Anecdotes that more than one firm have come forward to accuse BD of this tactic, however - or a claim by her to the same effect - yes, that would. Everything else is just ... messy, unclear.

    I really was hoping you had a pet Komodo dragon that occasionally got loose, and perhaps had wandered into your closet once before. :grinning:
     
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  12. Ostpies

    Ostpies Initiate (82) Nov 3, 2015 New Zealand (Aotearoa)

    No that's not how advertising works.

    I can't comment further because I don't have all the details of what was agreed to upfront.
     
  13. drtth

    drtth Poo-Bah (3,851) Nov 25, 2007 Pennsylvania

    The scenario has to be modified just a bit. Check the date on the invoice. It was submitted in December just after the interview process was completed. Any stiffing of payment occurred after that invoice was submitted.
     
  14. drtth

    drtth Poo-Bah (3,851) Nov 25, 2007 Pennsylvania

    The invoice for expenses and time spent during the job interview is dated in mid December. If it were expenses only it should have been paid within a few weeks. I suspect that being billed for what was job interview time gave the BD accountant a bit of a shock.
     
  15. JackHorzempa

    JackHorzempa Poo-Bah (4,007) Dec 15, 2005 Pennsylvania
    Society

    Perhaps but that person could have still have promptly cut a check for the 700 bucks and perhaps include a quick note that the other itemized items would not be paid. Instead we have a situation where it is the middle of May and the lady still has not been properly compensated for her travel expense.

    Cheers!
     
  16. drtth

    drtth Poo-Bah (3,851) Nov 25, 2007 Pennsylvania

    Yes, you've got it right, that's the way we'd expect it to work. So the unanswered question is why things did not happen that way. Personally I've been a situation where it took 4 months to get reimbursed just for travel expenses and even longer for the agreed upon consulting fees to be paid and I actually had made my pitch and had a contract in place before starting the work. Ultimately the problem turned out to have been a screw up in a piece of accounting software.
     
    #136 drtth, May 15, 2019
    Last edited: May 15, 2019
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  17. southdenverhoo

    southdenverhoo Disciple (370) Aug 13, 2004 Colorado

    Yeah it’s always “the accounting software.”
     
  18. rgordon

    rgordon Savant (930) Apr 26, 2012 North Carolina

    Slow pay is half way down the road of no pay.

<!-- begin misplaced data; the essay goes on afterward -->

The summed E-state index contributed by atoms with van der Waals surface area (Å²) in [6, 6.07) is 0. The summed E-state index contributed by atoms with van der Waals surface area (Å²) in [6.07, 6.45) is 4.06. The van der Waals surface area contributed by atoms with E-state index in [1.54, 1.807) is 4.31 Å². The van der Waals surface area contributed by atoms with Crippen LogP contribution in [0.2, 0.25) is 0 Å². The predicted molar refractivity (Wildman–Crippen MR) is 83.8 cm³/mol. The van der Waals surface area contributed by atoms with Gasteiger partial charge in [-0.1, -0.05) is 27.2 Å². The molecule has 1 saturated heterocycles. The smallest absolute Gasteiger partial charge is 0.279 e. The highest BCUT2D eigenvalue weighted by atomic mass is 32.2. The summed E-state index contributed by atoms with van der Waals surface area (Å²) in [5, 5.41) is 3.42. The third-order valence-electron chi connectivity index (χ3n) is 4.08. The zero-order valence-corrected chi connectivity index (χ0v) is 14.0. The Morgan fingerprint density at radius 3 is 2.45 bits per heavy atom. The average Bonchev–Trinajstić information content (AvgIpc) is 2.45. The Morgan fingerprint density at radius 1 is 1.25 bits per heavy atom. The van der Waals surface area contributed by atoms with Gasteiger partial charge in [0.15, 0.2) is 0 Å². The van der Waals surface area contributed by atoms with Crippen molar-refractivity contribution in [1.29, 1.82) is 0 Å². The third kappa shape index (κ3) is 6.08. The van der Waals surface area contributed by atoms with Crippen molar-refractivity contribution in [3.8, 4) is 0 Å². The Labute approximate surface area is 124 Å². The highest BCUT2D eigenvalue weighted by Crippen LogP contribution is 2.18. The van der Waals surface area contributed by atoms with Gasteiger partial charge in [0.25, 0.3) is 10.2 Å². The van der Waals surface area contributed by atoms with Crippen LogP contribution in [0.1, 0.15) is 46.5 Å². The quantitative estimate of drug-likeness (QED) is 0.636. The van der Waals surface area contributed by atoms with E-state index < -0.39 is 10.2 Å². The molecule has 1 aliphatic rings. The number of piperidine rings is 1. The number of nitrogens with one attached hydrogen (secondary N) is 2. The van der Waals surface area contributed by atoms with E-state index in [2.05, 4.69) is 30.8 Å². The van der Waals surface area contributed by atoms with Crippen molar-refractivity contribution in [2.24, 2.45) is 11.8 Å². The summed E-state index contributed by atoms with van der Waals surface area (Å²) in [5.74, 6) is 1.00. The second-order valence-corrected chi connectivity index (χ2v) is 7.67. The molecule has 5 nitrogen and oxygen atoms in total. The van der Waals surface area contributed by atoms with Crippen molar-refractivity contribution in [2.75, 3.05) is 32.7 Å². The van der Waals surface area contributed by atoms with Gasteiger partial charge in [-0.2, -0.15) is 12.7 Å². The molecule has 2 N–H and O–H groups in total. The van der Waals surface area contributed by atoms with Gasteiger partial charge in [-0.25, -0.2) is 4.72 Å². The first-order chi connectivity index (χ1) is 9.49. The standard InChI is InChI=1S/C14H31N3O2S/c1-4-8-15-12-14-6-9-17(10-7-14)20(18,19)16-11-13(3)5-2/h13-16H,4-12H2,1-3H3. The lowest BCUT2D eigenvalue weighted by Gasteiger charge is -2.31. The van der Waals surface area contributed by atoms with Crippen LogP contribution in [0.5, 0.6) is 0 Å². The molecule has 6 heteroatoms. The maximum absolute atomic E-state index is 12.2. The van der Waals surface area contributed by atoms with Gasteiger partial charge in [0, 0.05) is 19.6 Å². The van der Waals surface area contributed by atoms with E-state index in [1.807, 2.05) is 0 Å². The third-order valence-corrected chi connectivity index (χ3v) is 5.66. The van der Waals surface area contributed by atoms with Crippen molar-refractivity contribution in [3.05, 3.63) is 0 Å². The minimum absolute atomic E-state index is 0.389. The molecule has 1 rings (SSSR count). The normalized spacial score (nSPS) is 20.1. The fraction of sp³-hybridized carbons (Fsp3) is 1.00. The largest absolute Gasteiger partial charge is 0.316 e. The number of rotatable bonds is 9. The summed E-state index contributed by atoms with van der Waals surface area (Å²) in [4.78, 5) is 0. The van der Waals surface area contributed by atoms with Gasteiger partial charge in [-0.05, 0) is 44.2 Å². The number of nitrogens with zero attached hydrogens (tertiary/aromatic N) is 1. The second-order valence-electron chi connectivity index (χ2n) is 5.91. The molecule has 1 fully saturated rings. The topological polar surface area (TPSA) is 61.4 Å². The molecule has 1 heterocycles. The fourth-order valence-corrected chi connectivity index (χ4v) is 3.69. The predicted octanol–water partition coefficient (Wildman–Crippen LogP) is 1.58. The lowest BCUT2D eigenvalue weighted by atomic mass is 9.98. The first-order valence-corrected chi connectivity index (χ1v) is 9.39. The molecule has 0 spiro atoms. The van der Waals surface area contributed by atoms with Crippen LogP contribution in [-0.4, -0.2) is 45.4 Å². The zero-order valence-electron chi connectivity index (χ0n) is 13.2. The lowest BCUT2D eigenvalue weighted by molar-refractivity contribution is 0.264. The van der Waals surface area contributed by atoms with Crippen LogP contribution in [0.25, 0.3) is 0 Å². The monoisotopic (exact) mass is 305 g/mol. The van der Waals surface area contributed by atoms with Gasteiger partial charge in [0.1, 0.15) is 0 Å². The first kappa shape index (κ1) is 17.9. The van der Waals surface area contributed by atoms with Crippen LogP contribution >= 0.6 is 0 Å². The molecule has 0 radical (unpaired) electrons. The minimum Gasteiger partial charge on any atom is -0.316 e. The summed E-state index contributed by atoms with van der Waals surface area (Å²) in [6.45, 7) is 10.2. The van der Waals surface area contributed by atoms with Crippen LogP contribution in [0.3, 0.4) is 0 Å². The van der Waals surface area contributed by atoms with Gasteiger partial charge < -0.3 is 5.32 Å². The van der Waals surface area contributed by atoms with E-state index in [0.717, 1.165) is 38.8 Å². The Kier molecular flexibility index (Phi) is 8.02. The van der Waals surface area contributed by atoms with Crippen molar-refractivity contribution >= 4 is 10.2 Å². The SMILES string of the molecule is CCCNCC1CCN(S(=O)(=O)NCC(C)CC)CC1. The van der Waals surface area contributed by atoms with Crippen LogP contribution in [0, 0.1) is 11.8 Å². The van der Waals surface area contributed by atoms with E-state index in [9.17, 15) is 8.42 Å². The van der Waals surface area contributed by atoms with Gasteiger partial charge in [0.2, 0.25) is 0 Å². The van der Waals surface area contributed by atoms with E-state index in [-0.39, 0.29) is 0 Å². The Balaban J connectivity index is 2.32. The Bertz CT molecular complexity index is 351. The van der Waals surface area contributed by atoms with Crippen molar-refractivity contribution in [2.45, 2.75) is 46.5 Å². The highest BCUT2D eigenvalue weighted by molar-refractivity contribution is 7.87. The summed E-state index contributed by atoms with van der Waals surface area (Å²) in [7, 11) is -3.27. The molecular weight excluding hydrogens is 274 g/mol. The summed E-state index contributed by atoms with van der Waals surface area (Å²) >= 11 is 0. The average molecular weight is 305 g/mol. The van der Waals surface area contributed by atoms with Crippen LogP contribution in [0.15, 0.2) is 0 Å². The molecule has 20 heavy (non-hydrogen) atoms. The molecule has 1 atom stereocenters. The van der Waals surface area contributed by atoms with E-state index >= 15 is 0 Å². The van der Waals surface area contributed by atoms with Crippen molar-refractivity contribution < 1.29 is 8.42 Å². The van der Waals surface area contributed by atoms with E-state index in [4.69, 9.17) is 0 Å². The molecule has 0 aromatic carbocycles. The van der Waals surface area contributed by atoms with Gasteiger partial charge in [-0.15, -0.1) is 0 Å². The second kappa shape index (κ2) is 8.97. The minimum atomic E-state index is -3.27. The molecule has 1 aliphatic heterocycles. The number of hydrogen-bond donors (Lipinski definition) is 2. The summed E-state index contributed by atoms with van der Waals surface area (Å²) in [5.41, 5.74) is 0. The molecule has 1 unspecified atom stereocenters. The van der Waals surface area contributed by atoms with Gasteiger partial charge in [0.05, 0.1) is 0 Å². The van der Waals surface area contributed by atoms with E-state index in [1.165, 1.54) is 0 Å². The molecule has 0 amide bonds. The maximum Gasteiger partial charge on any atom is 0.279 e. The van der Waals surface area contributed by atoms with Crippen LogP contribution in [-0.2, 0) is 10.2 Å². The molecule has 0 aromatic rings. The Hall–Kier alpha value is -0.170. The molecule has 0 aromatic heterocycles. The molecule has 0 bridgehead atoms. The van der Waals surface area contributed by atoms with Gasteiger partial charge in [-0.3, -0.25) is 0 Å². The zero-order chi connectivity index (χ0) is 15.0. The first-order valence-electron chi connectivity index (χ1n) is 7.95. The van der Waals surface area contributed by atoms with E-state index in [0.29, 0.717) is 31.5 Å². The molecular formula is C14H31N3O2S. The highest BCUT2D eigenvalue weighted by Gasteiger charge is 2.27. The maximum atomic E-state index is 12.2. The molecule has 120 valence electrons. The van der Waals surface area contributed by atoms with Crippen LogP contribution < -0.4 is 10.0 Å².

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  19. drtth

    drtth Poo-Bah (3,851) Nov 25, 2007 Pennsylvania

    The sad thing is that sometimes, even today, it actually is the software.
     
  20. JackHorzempa

    JackHorzempa Poo-Bah (4,007) Dec 15, 2005 Pennsylvania
    Society

    Thank you for your post here. I personally was not buying the "accounting software" aspect but in this thread there seems to be a 'debate' about "stupidity" vs. "evil intent". For the instance of BrewDog I personally do not agree that the lack of compensation of travel expenses is attributable to "stupidity". I am confident that other BAs will have their own views here.

    Cheers!
     
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  21. drtth

    drtth Poo-Bah (3,851) Nov 25, 2007 Pennsylvania

    That's good since the actual probability of the accounting software being at fault is actually quite small. The anecdote I was describing in my earlier post was the only time that ever happened in my case.
     
    #141 drtth, May 16, 2019
    Last edited: May 16, 2019
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  22. Roguer

    Roguer Poo-Bah (4,119) Mar 25, 2013 Georgia
    Moderator Society Trader

    @drtth @JackHorzempa @southdenverhoo

    It's not always an accounting glitch - sometimes the machinery of installed bureaucracy provides its own glitch, so to speak.

    We have all dealt with the middle manager who simply "couldn't" effect a relatively simple change, for whatever reason (usually their own understanding of company policy). Sometimes, this legitimately is due to software limitations (typically poor foresight on the part of the company).

    Two quick examples:

    1) My bank recently locked out my checking account (due to an error on their part), placing it in a debit-only status, without notifying me. I discovered this issue after I had three checks (in a three day period) "bounce" and my water turned off - despite having more than sufficient funds on hand. The bank's own policies suggest this is not only OK, but that there is no recourse. I am, basically, just "fooked" (perhaps not official company lingo), in terms of late fees, rejection fees, and potential credit impact. No software glitch necessary; no malice necessary; simply asinine bureaucracy taking to an absurd level.

    2) I once had to take an assignment where the per diem did not actually cover my hotel costs, based on a pre-existing contract that ensured my employer would compensate the hotel at a rate that I was not, as an employee, guaranteed up front. Of course, I would be reimbursed on the back end, but I had to front around $1300 during the course of my stay.